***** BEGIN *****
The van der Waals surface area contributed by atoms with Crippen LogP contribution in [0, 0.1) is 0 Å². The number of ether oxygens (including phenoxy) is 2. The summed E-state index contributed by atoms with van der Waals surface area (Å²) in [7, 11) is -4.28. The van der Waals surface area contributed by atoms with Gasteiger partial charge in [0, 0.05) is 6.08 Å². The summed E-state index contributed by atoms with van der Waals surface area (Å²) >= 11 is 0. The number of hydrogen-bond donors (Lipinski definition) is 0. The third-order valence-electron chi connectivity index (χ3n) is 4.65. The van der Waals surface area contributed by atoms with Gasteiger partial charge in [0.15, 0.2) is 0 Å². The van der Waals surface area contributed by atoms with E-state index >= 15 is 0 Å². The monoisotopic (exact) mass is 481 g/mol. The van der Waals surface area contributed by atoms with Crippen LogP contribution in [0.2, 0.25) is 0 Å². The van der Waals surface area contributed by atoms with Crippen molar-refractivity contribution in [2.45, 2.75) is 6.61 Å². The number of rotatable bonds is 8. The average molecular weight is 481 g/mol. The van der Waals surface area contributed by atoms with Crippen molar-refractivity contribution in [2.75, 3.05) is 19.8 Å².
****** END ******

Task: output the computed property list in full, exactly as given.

The van der Waals surface area contributed by atoms with Crippen LogP contribution in [0, 0.1) is 0 Å². The number of ether oxygens (including phenoxy) is 2. The summed E-state index contributed by atoms with van der Waals surface area (Å²) in [7, 11) is -4.28. The van der Waals surface area contributed by atoms with Gasteiger partial charge in [0, 0.05) is 6.08 Å². The summed E-state index contributed by atoms with van der Waals surface area (Å²) >= 11 is 0. The number of hydrogen-bond donors (Lipinski definition) is 0. The third-order valence-electron chi connectivity index (χ3n) is 4.65. The van der Waals surface area contributed by atoms with Gasteiger partial charge in [0.15, 0.2) is 0 Å². The van der Waals surface area contributed by atoms with E-state index >= 15 is 0 Å². The monoisotopic (exact) mass is 481 g/mol. The van der Waals surface area contributed by atoms with Crippen LogP contribution in [0.2, 0.25) is 0 Å². The van der Waals surface area contributed by atoms with Crippen molar-refractivity contribution in [2.45, 2.75) is 6.61 Å². The number of rotatable bonds is 8. The average molecular weight is 481 g/mol. The van der Waals surface area contributed by atoms with Crippen molar-refractivity contribution in [2.75, 3.05) is 19.8 Å².